Cost-of-living adjustments to retirement plan limits for 2024 have been issued by the IRS in Notice 2023-75.
The IRS released Notice 2023-43 to provide interim guidance on plan correction changes under SECURE 2.0 until Rev. Proc. 2021-30 (EPCRS) is updated.
Too often, we find participant loans that were never set up in payroll or where payroll withholding of repayments ceased prematurely, resulting in defaulted participant loans. For calendar year-end plans, plan sponsors have until March 31 of the following year to correct the failed set up of a participant loan.
The SECURE 2.0 Act of 2022 includes over 90 provisions that have implications for retirement plans. Here are some of the changes that will be more impactful to retirement plans and plan sponsors.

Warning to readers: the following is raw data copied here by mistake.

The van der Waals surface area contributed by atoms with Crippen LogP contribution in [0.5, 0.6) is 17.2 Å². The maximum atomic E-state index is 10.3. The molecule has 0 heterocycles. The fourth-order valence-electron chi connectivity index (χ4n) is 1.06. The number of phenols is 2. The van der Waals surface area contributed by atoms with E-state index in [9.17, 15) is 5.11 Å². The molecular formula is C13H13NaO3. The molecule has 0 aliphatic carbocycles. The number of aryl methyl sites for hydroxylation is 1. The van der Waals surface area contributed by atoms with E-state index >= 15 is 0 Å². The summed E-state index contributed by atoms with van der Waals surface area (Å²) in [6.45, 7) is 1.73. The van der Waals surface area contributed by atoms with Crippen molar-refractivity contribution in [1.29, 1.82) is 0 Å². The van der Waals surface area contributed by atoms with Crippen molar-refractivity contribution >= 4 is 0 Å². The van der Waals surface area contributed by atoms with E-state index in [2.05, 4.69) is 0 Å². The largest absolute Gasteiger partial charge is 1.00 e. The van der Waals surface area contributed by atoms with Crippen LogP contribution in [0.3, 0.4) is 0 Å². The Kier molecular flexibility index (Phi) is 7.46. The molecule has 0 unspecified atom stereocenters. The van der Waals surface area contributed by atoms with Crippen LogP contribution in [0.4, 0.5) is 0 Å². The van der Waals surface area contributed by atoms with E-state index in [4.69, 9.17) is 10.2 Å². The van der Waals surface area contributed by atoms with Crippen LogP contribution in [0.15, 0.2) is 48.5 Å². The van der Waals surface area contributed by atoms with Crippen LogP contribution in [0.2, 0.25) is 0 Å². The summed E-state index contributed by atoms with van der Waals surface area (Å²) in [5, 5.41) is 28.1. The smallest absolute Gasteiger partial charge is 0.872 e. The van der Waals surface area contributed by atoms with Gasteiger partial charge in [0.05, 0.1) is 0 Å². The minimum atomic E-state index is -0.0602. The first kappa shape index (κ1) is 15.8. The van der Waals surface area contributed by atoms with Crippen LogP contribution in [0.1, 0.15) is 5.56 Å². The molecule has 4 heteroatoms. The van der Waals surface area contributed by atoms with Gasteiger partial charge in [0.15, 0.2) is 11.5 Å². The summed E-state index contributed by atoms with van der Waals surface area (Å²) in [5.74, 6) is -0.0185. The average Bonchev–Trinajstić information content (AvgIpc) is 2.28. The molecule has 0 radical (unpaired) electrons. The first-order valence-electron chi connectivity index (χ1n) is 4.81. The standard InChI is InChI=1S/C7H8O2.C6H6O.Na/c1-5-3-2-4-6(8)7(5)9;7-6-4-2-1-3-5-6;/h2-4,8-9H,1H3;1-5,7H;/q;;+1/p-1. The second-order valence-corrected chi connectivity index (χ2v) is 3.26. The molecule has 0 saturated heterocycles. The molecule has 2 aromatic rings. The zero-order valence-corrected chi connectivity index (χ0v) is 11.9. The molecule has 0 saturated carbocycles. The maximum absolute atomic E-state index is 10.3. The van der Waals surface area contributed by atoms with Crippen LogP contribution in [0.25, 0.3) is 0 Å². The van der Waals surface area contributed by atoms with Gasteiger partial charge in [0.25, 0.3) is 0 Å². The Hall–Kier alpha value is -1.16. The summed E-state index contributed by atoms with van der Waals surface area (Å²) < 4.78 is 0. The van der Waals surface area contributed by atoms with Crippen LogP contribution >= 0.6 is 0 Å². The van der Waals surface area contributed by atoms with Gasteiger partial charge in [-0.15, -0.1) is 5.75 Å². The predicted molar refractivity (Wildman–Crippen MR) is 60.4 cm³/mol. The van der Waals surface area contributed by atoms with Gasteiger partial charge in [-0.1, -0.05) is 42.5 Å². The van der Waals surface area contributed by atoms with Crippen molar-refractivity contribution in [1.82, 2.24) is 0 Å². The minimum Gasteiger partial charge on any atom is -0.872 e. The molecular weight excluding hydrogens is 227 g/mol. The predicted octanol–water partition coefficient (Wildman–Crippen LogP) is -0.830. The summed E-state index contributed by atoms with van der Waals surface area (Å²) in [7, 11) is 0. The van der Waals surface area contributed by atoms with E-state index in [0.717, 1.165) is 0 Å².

When establishing a retirement plan, be sure to avoid common missteps when setting up your company’s retirement plan.
The IRS is piloting a pre-examination compliance program for retirement plans, which provides plan sponsors with 90-day window to review plan operations and make corrections prior to examination.
The IRS released Notice 2021-61 on November 4, 2021 disclosing the cost-of-living adjustments for retirement plans. Many of the limits increased for 2022 as compared to 2021.
When an employer sponsors a retirement plan for its employees, it must carefully consider, and continually monitor, the plan provisions.
Although the 2019 SECURE Act was the most significant retirement plan policy legislation in over 10 years, its provisions have been somewhat in the background due to COVID-19. We've highlighted the following provisions that plan sponsors and employers without a plan may want to consider now.
The Coronavirus Aid, Relief, and Economic Security (CARES) Act was signed into law by President Trump on March 27, 2020, it contains several provisions that impact qualified retirement plans.